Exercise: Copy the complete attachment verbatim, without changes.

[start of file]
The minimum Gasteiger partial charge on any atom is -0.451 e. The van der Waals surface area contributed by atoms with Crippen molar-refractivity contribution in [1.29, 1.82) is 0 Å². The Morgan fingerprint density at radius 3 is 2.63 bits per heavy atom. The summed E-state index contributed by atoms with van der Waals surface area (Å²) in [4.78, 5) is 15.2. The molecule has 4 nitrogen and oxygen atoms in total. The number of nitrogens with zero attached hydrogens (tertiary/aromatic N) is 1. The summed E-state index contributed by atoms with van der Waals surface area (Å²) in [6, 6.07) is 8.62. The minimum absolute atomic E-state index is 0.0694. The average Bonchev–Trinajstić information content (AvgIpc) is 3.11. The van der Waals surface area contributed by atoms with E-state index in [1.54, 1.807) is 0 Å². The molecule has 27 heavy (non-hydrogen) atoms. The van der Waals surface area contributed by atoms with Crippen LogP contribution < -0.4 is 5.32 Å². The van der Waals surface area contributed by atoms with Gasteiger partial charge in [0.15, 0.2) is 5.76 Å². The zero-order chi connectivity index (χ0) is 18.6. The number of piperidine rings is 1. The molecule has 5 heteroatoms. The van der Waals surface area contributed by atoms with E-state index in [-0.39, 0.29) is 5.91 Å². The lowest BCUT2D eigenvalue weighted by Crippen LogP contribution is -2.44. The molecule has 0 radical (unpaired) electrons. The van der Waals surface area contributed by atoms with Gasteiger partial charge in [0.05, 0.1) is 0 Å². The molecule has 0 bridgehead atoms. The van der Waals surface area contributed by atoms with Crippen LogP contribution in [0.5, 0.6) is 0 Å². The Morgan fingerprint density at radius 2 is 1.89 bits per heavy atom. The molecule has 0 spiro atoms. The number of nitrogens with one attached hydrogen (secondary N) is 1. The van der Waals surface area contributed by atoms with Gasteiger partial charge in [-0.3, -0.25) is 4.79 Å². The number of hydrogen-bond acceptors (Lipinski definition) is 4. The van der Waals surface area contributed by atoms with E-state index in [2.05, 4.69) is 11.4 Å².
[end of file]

The minimum Gasteiger partial charge on any atom is -0.451 e. The van der Waals surface area contributed by atoms with Crippen molar-refractivity contribution in [1.29, 1.82) is 0 Å². The Morgan fingerprint density at radius 3 is 2.63 bits per heavy atom. The summed E-state index contributed by atoms with van der Waals surface area (Å²) in [4.78, 5) is 15.2. The molecule has 4 nitrogen and oxygen atoms in total. The number of nitrogens with zero attached hydrogens (tertiary/aromatic N) is 1. The summed E-state index contributed by atoms with van der Waals surface area (Å²) in [6, 6.07) is 8.62. The minimum absolute atomic E-state index is 0.0694. The average Bonchev–Trinajstić information content (AvgIpc) is 3.11. The van der Waals surface area contributed by atoms with E-state index in [1.54, 1.807) is 0 Å². The molecule has 27 heavy (non-hydrogen) atoms. The van der Waals surface area contributed by atoms with Crippen LogP contribution < -0.4 is 5.32 Å². The van der Waals surface area contributed by atoms with Gasteiger partial charge in [0.15, 0.2) is 5.76 Å². The zero-order chi connectivity index (χ0) is 18.6. The number of piperidine rings is 1. The molecule has 5 heteroatoms. The van der Waals surface area contributed by atoms with E-state index in [-0.39, 0.29) is 5.91 Å². The lowest BCUT2D eigenvalue weighted by Crippen LogP contribution is -2.44. The molecule has 0 radical (unpaired) electrons. The van der Waals surface area contributed by atoms with Gasteiger partial charge in [0.05, 0.1) is 0 Å². The molecule has 0 bridgehead atoms. The van der Waals surface area contributed by atoms with Crippen LogP contribution in [0.5, 0.6) is 0 Å². The Morgan fingerprint density at radius 2 is 1.89 bits per heavy atom. The molecule has 0 spiro atoms. The number of nitrogens with one attached hydrogen (secondary N) is 1. The van der Waals surface area contributed by atoms with Gasteiger partial charge in [-0.3, -0.25) is 4.79 Å². The number of hydrogen-bond acceptors (Lipinski definition) is 4. The van der Waals surface area contributed by atoms with E-state index in [2.05, 4.69) is 11.4 Å².